In an amusing twist on a classic, George Washington University professor, Henry Farrell, once paraphrased the famous John Maynard Keynes quote, noting that it is often the politicians who remain “unwitting slaves of the ideas of defunct economists.” Now, while Professor Farrell and Sir Keynes have clear points to make with regards to monetary policy, if we consider energy policy in the United States in the same light, we can see that the Farrell/Keynes snark hits frighteningly close to home.
In late February, Citigroup CEO Michael Corbat announced his company’s latest foray into sustainability investing. To be clear, this was a major announcement: “Citi will lend, invest and facilitate $100 billion over 10 years for projects ranging from energy, to clean tech, to water, to green infrastructure. Simply put, it is a $100 billion investment in sustainable growth.” And as the announcement spread across the financial press, it drew reactions that ranged from praise to matter-of-fact head-nodding from the broader business and investing community. After all, this is Citigroup we’re talking about – not some two-bit day trader, pawning the latest 3X-leveraged ETF promising insane returns on Twitter.
But lest a good deed go unpunished, enter the Wall Street Journal editorial board. With damning arguments such as: “Again, we don’t doubt Citi has run the numbers on its $100 billion sustainability fund, and we wish them luck with it,” the notoriously fossil fuel-aligned WSJ ed board charted a bizarre course in attempting to dismantle the Citi announcement in a thoroughly nonsensical piece.
Perhaps this shouldn’t come as a surprise. After all, in many mainstream conservative circles, green = bad and fossil (primarily oil) = good. End of discussion. While these arguments appear constantly in Beltway publications, although rarely do they seem to be done with actual constituents’ best interests or even popular opinions in mind. And yet, tilting at windmills – in this case, literally – provides plenty of punching bag material in D.C.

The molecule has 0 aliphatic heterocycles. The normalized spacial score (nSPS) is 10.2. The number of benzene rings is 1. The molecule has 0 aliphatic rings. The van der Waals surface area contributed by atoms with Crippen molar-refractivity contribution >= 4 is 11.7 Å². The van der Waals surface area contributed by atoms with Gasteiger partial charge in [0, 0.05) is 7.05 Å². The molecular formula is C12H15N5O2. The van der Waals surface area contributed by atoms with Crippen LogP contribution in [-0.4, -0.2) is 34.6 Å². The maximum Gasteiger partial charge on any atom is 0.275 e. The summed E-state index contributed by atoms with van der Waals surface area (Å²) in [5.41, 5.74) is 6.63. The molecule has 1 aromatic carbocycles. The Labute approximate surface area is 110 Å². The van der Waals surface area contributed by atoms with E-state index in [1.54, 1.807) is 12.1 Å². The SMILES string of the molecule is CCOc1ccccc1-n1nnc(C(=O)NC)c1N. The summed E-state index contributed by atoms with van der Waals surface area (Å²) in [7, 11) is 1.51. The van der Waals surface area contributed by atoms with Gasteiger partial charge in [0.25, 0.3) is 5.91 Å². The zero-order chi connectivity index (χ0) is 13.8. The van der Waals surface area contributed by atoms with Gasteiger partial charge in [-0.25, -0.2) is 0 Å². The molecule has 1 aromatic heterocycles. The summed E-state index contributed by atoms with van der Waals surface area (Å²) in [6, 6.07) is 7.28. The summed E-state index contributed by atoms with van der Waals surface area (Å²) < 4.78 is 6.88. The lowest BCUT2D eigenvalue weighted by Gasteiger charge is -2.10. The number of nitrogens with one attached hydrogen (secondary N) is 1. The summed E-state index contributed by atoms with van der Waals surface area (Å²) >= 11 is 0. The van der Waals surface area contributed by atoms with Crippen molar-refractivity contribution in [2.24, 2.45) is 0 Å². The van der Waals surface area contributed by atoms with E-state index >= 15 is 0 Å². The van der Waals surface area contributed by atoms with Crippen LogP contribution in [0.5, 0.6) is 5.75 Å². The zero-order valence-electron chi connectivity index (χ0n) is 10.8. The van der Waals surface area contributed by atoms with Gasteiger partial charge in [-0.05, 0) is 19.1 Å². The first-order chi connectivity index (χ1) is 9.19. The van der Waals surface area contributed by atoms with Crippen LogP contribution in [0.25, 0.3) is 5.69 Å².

This brings us back to the Farrell/Keynes quote. If the politicians are right, and green energy is one big government-inspired bust, that must mean that Citi, Apple, Google and many, many others are wrong. Forget the data that directly refutes the WSJ’s argument that “green projects not subsidized by taxpayers have been at a price disadvantage for years” – when in fact the lowest *unsubsidized* levelized cost of energy available today is from wind power. Forget the polling that shows “Americans largely favor renewable energy sources of electricity like solar and wind power over technologies like nuclear and coal power.” And despite the WSJ’s cynical swipe at a so-called “green-venture lobby,” the renewable energy industry certainly hasn’t evolved to the point of playing big money politics with the likes of Exxon Mobil and the American Petroleum Institute. Perhaps this is the reason behind that certain persistent attitude in Washington D.C. – ranging from blasé to openly hostile – toward a growing and profitable renewables sector.
But whether you blame big money politics or not, one thing is clear: the energy markets are experiencing change like never before. As the decades-old oil price/GDP correlation breaks down, energy demand flattens (even reverses!) and the coal industry continues down its slow, painful road to obsolescence – is it that crazy to think that innovative, affordable and most importantly, renewable, resources are actually becoming attractive? To deny the reality that the market is already sniffing out is precisely the kind of backwards thinking our policymakers ought to resist.
But for now, the rest of us are stuck waiting to see how long certain politicians in Washington (you know who you are) will remain enslaved to the ideas of defunct economists, energy analysts – or dare I say, the WSJ editorial board?
Kevin Haley is the Director of Communications for the American Council On Renewable Energy (ACORE)